|Pamela with giant wild cornucopia|
For the past several years, the approach of Autumn has signaled the weaving of a great number of cone-shaped, wild based forms, and I suppose I will have to admit, it has become something of an obsession with me. Here is a little cross-section of the many takes I have made on the traditional horn of plenty!
It all started with that free pattern that Susi Nuss posted on her website. Of course the pattern uses reed, and not something I use enough to have just what I need for it laying around.
So I had to take a trek to the woods to find something suitable.
I quickly realized what a great form this was for experimentation.
Wild gathered materials sometimes do not have the flexibility and easy conformity of reed.
|wisteria and grapevine, mostly|
So I learned to cope and embellish and make it happen!
|mostly wisteria, some split|
Handles are alot of fun, and really make the pieces unique.
|another mostly wisteria with split vines...so beautifully flexible!|
|inflexible, large gauge honeysuckle was added to this finished cornucopia as a handle.|
|one of my favorite wild weaving materials are the English Ivy and Virginia Creeper found in almost any garden!|
I found that it is very fun and easy to make a mini cornucopia.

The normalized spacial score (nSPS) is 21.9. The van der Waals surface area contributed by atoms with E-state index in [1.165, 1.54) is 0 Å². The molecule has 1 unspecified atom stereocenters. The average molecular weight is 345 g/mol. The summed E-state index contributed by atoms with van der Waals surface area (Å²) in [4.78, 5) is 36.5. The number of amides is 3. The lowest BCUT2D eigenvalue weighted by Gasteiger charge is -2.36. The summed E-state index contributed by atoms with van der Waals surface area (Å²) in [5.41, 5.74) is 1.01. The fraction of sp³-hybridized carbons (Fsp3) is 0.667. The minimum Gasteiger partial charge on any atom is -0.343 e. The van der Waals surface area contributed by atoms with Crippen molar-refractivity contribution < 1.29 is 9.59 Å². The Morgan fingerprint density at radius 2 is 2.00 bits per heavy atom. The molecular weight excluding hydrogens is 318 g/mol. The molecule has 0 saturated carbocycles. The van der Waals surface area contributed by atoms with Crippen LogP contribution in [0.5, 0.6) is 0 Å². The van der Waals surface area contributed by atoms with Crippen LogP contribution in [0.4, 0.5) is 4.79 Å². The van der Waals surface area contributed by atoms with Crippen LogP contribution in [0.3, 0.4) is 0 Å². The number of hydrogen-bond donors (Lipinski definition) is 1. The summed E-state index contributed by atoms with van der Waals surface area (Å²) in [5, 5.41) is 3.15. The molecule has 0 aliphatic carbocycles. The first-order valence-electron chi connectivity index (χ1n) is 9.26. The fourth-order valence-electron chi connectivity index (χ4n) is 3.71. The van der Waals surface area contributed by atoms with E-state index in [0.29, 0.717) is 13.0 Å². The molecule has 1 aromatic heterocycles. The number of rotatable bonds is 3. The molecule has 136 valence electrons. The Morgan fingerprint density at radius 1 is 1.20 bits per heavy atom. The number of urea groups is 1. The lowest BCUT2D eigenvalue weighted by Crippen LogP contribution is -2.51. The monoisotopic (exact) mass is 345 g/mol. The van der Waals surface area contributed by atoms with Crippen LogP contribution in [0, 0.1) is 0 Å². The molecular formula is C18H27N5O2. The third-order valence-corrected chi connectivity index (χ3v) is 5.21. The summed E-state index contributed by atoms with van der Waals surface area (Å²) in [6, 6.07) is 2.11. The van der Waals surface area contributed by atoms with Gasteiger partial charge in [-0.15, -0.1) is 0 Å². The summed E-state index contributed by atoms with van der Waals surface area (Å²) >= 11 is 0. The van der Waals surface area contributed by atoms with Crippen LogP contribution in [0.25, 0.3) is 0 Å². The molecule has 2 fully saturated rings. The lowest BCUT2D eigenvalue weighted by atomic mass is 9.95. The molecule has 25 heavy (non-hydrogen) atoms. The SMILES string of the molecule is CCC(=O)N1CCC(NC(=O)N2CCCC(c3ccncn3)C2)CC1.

|tiny gauge, natural honeysuckle|
And they are great ring bearer or flower girl baskets for Autumn weddings, and kids are quite intrigued with them.
They work well for bridesmaids, also
A cornucopia does not always have to be pointed, they can take a pod shape.
It was a wonderful discovery that cornucopias often make great wild hats.
My first truly weird form made the most fabulous swamp witch hat, it sold in less than 10 minutes as a Halloween costume.
|Swamp Witch's Hat|
So I made more, "convertable" or dual-purpose hat/cornucopias :)
|Swamp Witches hat with wisteria, grapevine, carolina jasmine, virginia creeper, honeysuckle, autumn olive, and others...|
Even a gnomish helmet.
|gnome helmet of grapevine, Autumn Olive, and assorted vines|
People say they decorate with cornucopias through Autumn, into the Christmas season...well, i decided to make a convertable cornucopia/Christmas tree decoration!
I have made really really tiny cornucopias for dollhouse or doll hats.
And enormous ones to put on the lawn, or display at a Farmer's Market!
Natural Fibers Group newsletter, perhaps you will read them there.